Even more recently was the highly sophisticated attack on Kaseya, one of the biggest attacks to date. Hackers supposedly gained access to a desktop management tool and then pushed an update that infected thousands of businesses, including Sweden’s Coop grocery chain, which had to close all 800 stores as it could not use its checkout terminals. Such was the impact of this attack and the issue of such a wide customer base that U.S. President Joe Biden got involved and directed U.S. intelligence agencies to find out who was behind the attack.
So, how does this affect the pulp and paper industry? If you are a commercial company with a profit flow, you can guarantee that you are interesting enough. It really is as simple as that. The chances are you might not even be singled out nor individually targeted.
One just needs to think back to the recent ransomware attack at the second-largest U.S. packaging company. Quick to admit that it was a victim, the company swiftly put systems in place to ensure business continuity and minimize customer impact. However, following a shutdown of certain critical systems in what it described as “an abundance of caution”, the company subsequently announced a drop in mill production that was 85,000 tons lower than plan.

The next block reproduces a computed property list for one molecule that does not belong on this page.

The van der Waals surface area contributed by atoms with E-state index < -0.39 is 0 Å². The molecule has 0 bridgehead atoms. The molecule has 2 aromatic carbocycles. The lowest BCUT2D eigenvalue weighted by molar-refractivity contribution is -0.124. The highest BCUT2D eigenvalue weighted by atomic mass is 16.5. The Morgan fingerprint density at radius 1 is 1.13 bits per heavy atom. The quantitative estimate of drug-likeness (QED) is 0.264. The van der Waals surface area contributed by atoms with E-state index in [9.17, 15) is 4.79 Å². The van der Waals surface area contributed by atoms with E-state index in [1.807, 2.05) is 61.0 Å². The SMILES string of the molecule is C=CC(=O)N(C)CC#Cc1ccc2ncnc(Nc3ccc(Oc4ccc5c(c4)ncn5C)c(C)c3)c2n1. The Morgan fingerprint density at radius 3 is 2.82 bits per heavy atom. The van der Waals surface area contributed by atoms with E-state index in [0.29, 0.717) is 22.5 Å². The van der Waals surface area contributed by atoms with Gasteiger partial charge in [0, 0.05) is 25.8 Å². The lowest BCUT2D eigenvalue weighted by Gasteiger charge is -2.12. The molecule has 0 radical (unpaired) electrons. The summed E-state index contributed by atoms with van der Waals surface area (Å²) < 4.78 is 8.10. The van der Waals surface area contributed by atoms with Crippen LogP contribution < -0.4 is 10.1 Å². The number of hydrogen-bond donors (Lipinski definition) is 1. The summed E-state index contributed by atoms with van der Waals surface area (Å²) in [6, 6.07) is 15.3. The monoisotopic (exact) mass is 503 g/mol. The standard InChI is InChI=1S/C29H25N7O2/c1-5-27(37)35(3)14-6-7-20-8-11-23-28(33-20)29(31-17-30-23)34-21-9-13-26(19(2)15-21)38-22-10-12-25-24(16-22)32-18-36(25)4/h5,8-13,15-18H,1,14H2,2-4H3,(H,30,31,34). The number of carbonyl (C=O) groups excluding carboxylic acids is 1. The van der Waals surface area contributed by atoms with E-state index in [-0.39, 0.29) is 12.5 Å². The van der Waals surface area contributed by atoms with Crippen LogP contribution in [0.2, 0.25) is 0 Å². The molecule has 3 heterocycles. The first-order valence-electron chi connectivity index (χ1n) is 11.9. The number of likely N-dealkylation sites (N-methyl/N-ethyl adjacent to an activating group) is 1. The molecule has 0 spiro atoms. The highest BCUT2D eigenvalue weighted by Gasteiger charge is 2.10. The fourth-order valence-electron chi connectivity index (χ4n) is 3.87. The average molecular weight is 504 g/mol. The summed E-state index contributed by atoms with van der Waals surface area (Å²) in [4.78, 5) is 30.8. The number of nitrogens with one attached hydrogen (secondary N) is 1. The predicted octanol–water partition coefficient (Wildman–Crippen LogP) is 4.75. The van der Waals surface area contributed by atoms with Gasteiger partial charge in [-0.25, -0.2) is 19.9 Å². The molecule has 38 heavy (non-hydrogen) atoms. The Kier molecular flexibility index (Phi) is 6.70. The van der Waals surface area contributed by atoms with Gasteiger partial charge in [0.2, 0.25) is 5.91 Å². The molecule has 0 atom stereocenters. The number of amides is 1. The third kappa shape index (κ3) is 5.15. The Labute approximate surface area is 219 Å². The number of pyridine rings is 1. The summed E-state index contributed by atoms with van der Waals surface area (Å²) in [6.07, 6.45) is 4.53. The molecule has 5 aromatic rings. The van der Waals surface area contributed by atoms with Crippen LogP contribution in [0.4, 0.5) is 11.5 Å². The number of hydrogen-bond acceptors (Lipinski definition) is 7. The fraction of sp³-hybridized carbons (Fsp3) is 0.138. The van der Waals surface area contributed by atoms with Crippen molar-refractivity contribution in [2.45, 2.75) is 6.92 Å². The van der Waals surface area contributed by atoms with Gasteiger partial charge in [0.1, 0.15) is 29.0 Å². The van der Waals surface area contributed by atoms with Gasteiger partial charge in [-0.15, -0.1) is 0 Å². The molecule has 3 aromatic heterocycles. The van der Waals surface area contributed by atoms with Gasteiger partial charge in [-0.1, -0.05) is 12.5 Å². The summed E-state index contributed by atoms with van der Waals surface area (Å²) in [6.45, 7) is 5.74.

The entire mill IT/automation infrastructure is only as strong as the weakest link. It could be through a USB key, an email link, or an unsecured hotspot, but once compromised only one mission system needs to be taken out to impact the entire enterprise. The Colonial Pipeline incursion was believed to be via a legacy VPN profile, which was not protected by two-factor authentication.
To put this issue in perspective, one must only look at the recent lumber supply issue in the US, which was driven by a perfect storm of Canadian tariffs, a sudden upsurge in demand for remodeling during the pandemic and issues with the supply chain. Although the market is recovering, it shows how susceptible it is to external stimuli and all it would need is for one or two major mills to be taken out of action due to malware and it starts all over again.
The pulp and paper sector traditionally holds a very low inventory, given there is no value in keeping a year’s worth of tissue/boxes. With paper being a critical infrastructure to the US economy, hacking just one tissue supplier could take out 22 percent of the capacity. Small failures could see huge effects on everything from facemasks, through to pizza and Amazon boxes, and onto building supplies.